Paired up with Cincinnati, CMU leaned on their practice to assault Jackson with precision. Still, that didn’t always go as planned, as Gossage said the team struggled on a couple of the track’s newer holes, particular the tighter lines of holes 5 and 6. The four-player unit carded bogeys on both holes, but was able to right the ship with a turkey on holes 7 through 9.

Then came hole 12.

“We just threw eight really bad shots,” Gossage said. “...In a round, if you throw eight bad shots you’re taking a big score. Somehow we pulled two big shots out and saved our bogey.”

The Mavericks followed that up with another run of three straight birdies, this time on 14 through 16, to put themselves in prime position heading into Thursday’s singles play.

“Those are just two huge birdie strings for us that helped us out a ton,” Gossage said.

Much like CMU, the Oregon State Beavers preached the importance practice had on their opening round performance. The team arrived in Georgia on Sunday and put in multiple rounds at Jackson, leading to some extra comfort -- even if they didn’t show it off the bat.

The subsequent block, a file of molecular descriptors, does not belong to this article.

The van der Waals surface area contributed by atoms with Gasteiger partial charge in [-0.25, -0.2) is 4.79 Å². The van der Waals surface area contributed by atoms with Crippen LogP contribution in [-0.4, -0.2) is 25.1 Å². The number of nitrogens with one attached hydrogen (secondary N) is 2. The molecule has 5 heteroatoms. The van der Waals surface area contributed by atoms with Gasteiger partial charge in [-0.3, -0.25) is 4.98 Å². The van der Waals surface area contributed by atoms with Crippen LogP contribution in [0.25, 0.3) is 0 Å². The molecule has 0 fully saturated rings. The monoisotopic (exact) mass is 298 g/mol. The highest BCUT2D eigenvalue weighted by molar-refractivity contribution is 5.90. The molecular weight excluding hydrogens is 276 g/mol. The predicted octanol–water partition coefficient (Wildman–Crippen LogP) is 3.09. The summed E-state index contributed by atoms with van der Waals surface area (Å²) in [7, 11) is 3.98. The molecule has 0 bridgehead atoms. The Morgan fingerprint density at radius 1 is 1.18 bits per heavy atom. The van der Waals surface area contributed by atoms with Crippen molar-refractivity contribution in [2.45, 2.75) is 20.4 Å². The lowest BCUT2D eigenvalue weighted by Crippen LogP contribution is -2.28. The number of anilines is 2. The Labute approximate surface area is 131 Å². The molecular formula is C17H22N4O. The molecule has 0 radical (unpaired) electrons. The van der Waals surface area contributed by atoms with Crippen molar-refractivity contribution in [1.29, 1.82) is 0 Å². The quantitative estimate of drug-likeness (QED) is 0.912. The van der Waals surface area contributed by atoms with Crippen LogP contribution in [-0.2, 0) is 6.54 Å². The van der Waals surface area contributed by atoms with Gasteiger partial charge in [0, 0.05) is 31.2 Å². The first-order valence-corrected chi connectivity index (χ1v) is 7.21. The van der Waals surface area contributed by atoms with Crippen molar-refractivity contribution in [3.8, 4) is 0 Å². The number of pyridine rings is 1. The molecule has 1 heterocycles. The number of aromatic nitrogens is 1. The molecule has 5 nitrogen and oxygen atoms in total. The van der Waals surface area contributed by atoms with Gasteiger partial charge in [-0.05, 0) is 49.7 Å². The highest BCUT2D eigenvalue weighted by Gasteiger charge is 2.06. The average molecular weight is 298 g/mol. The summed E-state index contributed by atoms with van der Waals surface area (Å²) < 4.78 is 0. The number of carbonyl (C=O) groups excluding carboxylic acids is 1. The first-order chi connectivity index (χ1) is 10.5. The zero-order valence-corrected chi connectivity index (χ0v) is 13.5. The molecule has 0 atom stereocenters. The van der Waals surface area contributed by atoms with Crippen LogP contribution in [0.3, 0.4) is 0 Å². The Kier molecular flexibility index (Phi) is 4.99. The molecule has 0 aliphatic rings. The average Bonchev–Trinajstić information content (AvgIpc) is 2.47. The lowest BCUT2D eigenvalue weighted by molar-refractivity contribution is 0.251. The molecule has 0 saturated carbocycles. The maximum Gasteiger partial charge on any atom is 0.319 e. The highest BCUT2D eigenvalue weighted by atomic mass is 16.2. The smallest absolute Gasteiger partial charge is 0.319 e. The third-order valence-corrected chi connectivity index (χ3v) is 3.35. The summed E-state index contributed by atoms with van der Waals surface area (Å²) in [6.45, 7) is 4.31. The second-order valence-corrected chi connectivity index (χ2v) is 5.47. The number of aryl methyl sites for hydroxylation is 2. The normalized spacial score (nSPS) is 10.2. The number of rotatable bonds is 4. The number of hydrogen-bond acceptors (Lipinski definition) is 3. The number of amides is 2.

“We got off to sort of a slow start,” civil engineering sophomore Aspen Eagle said. “The first hole we missed a tester putt. We didn’t get off the tee clean on the next hole -- it was big par 5. The third hole was a rough one.”

The team landed a long putt for birdie on its fourth hole, though, which mechanical engineering senior Jake Shryer said helped boost their confidence. From there, it was time to lean on the squad’s collective experience.

“Within the last few years we’ve all been here and been exposed to how the competition kind of works,” Shryer said. “I think that’s helped us.”

It also may have helped that they didn’t actually know where they were ranked. Shryer said they didn’t generally pay attention to where they saytin the field because of College Disc Golf’s inherent turnover, and business management junior Eric Wilson hinted that not knowing gave the team more freedom to play with.